Anyone want to swim?This week on the farm,

Adams Family Farm was able to harvest a large number of acres of both dark red kidney beans, and also cranberry beans. This has been quite the year of weather for these poor plants having received multiple inches of rain and multiple instances of hail. This weather has greatly impacted our yield potential in a negative way far worse than we had thought. Although most of the edible bean crop was significantly damaged from mother nature, there were still a few quarters of dark red kidneys that persevered and were able to get some nice beans off of them. We still have some of the best producing ground ahead of us to harvest and we are looking forward to it. Over Adams Family Farm’s several acres, most of the ground received2 4.5 to 5 inches of rain. Despite being an above average year for rain, the dry beans could have used a LITTLE bit of rain to increase their moisture. In order for dry beans to be in their prime harvesting condition, the beans should be between 14-20% moisture. This ensures minimal damage to the beans. Adams Family Farm was fortunate enough to complete the necessary work that needed to be done prior to the rain. Furthermore, dry beans are some of the most temperamental crop to harvest due to the brittle pods. If the beans were cut and put into rows like the picture to the right shows, the wind-rows get flattened which makes it difficult for the harvest machine to pick them up. Not only is this a problem, but also the more rain falls on the pods the more brittle they become and thus increasing the yield loss due to shelling (the pods break open and the beans fall to the ground).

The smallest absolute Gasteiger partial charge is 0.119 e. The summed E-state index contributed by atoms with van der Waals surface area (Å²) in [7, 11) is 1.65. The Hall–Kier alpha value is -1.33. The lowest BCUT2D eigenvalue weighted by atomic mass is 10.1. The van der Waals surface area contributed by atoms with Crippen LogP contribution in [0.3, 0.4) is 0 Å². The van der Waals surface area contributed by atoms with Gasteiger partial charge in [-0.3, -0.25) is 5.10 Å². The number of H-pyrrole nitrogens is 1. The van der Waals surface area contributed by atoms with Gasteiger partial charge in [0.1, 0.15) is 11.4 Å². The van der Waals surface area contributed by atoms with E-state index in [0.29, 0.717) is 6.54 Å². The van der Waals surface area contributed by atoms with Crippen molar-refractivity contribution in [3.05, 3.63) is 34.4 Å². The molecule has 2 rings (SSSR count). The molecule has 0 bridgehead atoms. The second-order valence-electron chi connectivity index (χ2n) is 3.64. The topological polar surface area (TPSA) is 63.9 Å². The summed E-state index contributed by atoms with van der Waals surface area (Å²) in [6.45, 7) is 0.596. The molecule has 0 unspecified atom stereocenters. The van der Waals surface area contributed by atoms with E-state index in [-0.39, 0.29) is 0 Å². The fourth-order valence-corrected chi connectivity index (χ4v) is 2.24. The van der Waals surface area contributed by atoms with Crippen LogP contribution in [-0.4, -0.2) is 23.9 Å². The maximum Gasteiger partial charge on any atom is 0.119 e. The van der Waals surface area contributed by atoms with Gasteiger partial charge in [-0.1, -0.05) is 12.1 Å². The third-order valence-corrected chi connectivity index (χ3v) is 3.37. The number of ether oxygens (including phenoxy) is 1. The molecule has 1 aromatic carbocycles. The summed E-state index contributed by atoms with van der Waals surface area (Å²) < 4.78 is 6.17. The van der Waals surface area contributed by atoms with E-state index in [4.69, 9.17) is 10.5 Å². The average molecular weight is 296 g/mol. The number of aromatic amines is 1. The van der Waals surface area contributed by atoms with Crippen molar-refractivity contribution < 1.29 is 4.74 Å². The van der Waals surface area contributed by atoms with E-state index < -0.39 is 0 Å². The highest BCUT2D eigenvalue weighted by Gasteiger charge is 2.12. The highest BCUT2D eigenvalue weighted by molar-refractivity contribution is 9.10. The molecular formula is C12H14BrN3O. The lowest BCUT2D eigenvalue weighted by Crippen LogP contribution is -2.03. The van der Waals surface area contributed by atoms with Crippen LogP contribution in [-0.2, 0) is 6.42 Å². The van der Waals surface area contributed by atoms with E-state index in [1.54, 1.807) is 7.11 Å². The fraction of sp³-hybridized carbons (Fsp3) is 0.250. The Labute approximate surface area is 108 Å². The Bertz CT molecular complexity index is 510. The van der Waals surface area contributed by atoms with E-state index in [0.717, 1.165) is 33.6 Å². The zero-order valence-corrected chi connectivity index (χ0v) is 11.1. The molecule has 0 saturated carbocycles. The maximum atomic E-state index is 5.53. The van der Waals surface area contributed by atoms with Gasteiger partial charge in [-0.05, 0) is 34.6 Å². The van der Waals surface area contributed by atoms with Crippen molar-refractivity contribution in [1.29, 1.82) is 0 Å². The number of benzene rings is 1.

Thank you for tuning in.

Until next week, Chris Adams